The Stridsvagn m/31 is a rank I Swedish light tank with a battle rating of 1.0 (AB/RB/SB). It was introduced in Update 1.97 "Viking Fury".
Survivability and armour
The armour of the Strv m/31 is thin and should not be relied on. The frontal hull armour tops at 24 mm and is poorly angled, meaning that almost any tank can penetrate it (eg. BT-5, M2, Pz.II), even the .50 cal! The hull side is 24mm thick which can also be penetrated with ease, but sometimes if the enemy messes up their aim, an angled 24mm side may bounce one or two shots.
The turret front is weak against high-penetrating tanks like M3 GMC and Panzerjager I, as it is still 24mm thick and not angled. But against weaker small-caliber rounds it may be effective to some extent. The gun mantlet is full of 'obstacles' like the armoured housings for the coaxial MG, the cannon barrels and its hydraulic recoil cylinders which, with the implementation of volumetric shells, became fairly good at catching shells and making them lose penetration. Thus the parts where shells can actually go through without being interferred are very small and hard to target. Other than the gun mantlet, the rest of the turret when viewed from the front are of extreme angles which will certainly ricochet any shells. However when shot from other directions the turret is still poorly armoured and is very unlikely to stop any shell.
The post-penetration survivability is very low since the 3 crew are seated closely to each other. An explosive-packed shot would usually knock all of them out. Even a solid shot/autocannon shells might easily knock out 2 crew, destroying the tank.
The only positive side is perhaps that the transmission is not located near the front so the Strv m/31 will not be immobolised if it gets frontally penetrated.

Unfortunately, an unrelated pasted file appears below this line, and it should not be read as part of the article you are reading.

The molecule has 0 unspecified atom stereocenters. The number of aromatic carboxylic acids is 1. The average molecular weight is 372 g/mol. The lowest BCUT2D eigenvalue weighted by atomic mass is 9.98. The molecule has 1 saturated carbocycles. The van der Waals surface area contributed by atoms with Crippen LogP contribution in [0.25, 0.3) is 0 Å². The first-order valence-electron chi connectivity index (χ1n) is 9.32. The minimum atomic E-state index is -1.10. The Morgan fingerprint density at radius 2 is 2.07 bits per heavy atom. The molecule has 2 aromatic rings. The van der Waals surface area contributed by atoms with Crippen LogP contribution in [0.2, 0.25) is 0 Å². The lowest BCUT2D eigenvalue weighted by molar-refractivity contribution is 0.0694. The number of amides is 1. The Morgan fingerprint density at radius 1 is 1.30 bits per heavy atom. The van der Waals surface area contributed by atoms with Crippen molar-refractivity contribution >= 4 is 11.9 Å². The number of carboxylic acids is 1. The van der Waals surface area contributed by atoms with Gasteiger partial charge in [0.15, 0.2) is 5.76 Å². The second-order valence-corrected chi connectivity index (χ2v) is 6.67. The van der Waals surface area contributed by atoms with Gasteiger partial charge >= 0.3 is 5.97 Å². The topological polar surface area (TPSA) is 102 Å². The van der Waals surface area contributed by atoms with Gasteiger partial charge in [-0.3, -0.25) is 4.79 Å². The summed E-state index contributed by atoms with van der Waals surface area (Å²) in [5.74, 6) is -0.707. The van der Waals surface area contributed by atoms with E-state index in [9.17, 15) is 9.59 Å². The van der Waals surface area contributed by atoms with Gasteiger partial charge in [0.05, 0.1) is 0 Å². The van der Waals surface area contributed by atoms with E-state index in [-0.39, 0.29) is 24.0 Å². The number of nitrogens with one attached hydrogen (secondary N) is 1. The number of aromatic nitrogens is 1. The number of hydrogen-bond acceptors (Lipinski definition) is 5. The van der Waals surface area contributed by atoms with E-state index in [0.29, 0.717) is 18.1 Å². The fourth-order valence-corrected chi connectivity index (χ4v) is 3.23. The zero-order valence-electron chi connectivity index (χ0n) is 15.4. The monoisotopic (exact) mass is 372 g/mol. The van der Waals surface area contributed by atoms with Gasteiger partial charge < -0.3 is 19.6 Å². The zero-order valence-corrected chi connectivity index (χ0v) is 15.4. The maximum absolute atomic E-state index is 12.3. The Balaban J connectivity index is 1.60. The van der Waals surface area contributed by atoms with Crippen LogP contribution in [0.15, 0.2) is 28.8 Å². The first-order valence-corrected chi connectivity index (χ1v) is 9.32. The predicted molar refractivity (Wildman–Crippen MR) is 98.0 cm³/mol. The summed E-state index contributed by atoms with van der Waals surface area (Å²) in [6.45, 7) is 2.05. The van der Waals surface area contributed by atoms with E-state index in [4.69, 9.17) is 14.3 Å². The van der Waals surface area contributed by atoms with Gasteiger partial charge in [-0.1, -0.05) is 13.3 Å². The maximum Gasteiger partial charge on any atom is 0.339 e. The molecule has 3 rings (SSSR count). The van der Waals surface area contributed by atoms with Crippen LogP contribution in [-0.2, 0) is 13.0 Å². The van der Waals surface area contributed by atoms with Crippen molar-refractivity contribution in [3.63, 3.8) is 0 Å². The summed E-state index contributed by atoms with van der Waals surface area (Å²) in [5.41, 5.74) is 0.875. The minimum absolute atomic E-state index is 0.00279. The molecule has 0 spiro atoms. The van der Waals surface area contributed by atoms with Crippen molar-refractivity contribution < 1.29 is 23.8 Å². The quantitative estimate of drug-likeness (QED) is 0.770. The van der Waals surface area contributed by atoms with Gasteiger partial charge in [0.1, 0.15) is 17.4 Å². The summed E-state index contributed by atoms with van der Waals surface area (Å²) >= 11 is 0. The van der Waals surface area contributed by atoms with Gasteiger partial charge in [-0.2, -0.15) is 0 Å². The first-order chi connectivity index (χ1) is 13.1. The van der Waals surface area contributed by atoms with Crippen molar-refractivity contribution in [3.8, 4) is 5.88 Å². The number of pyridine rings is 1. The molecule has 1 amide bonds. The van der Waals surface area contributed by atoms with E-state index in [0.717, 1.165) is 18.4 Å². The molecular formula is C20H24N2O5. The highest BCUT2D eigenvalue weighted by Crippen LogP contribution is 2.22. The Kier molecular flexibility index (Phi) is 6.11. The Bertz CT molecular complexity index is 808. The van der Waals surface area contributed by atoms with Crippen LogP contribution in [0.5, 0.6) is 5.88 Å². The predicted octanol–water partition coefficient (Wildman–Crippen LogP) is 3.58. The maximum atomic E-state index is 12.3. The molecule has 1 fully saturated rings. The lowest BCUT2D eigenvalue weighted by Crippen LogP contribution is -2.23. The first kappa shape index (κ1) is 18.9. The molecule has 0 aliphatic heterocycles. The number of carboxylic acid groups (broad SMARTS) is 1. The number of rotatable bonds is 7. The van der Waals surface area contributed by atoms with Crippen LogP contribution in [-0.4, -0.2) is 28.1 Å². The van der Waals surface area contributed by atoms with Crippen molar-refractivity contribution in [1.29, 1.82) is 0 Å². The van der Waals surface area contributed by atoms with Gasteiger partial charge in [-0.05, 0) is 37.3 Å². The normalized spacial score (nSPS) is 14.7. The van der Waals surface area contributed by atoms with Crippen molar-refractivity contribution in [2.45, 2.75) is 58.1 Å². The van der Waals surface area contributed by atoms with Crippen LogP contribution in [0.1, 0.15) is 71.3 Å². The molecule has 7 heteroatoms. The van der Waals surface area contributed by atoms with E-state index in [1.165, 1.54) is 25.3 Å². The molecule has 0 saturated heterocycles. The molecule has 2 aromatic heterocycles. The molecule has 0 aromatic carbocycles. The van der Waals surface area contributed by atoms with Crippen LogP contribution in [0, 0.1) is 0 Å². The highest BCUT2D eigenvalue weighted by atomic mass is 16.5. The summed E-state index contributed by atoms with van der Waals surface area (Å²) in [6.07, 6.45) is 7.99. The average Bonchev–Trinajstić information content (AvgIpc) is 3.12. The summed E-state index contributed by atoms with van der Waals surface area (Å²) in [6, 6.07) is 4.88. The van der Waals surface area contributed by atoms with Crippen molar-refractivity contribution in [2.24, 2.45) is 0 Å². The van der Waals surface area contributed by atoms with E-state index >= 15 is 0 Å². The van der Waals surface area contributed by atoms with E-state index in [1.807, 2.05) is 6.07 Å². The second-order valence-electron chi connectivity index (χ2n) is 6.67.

|Armour||Front (Slope angle)||Sides||Rear||Roof|
|Hull||14 mm (59°) Upper Glacis
24 mm (31°) Lower Glacis
24 mm (1°) Machine Gun Port and Upper Hull Front
14 mm (35°-46°) Driver's Hatch
14 mm (39°) Machine Gunner's Hatch
|24 mm||8 mm Upper
20 mm Lower
|8 mm Front and Rear
5 mm Middle
|Turret||24 mm (14°-15°) Turret front
24 mm (1°) Gun mantlet
|24 mm||24 mm||8 mm|
|Game Mode||Max Speed (km/h)||Weight (tons)||Engine power (horsepower)||Power-to-weight ratio (hp/ton)|
Modifications and economy
The Strv m/31 is equipped with a 37mm kan m/38 cannon, a good gun for a tank its rank. The cannon has adequate accuracy which allows engagement of distant targets to some extent; a rather fast reload time of ~3.5 seconds ensuring quick follow-up shots if failed to one-shot; and an impressive -10° gun depression meaning the tank can comfortably fight among hills.
The default slpprj m/38 round is very average, with around 50mm of penetration which is usually enough to penetrate most tanks, such as T-26, M3A1, Chi-Ha, etc. The post penetration effect is quite poor, but this is to be expected for a solid APBC shell. Good news is, the fast reload allows you to quickly pinpoint crews untouched by eariler shots.
The unlockable slpgr m/39 shell comes with a 15g explosive filler which can be very helpful given that most early-war tanks are cramped with small number of crew. This will result in the Strv m/31 easily one-shotting cramped tanks like BT-5/7, Pz.II, Ke-Ni, etc. However this shell does have a slightly worse penetration than the default APBC, so it will struggle more against better armoured tanks such as an angling M13/40.
The slpprj m/49 APDS will be a nasty surprise should the m/31 fights in an uptier. This shell has a formidable penetration of 105mm max, allowing the m/31 to penetrate tough tanks such as B1 bis/ter, Matilda, or Valentine. Its velocity of more than 1000m/s is very fast, meaning sniping moving targets is easier. Such velocity leads to a noticeably flattened trajectory, further easing the task of sniping. However, just like the default APBC, this shell has poor post-penetration damage, so be sure to aim for critical spots and use your fast reload well.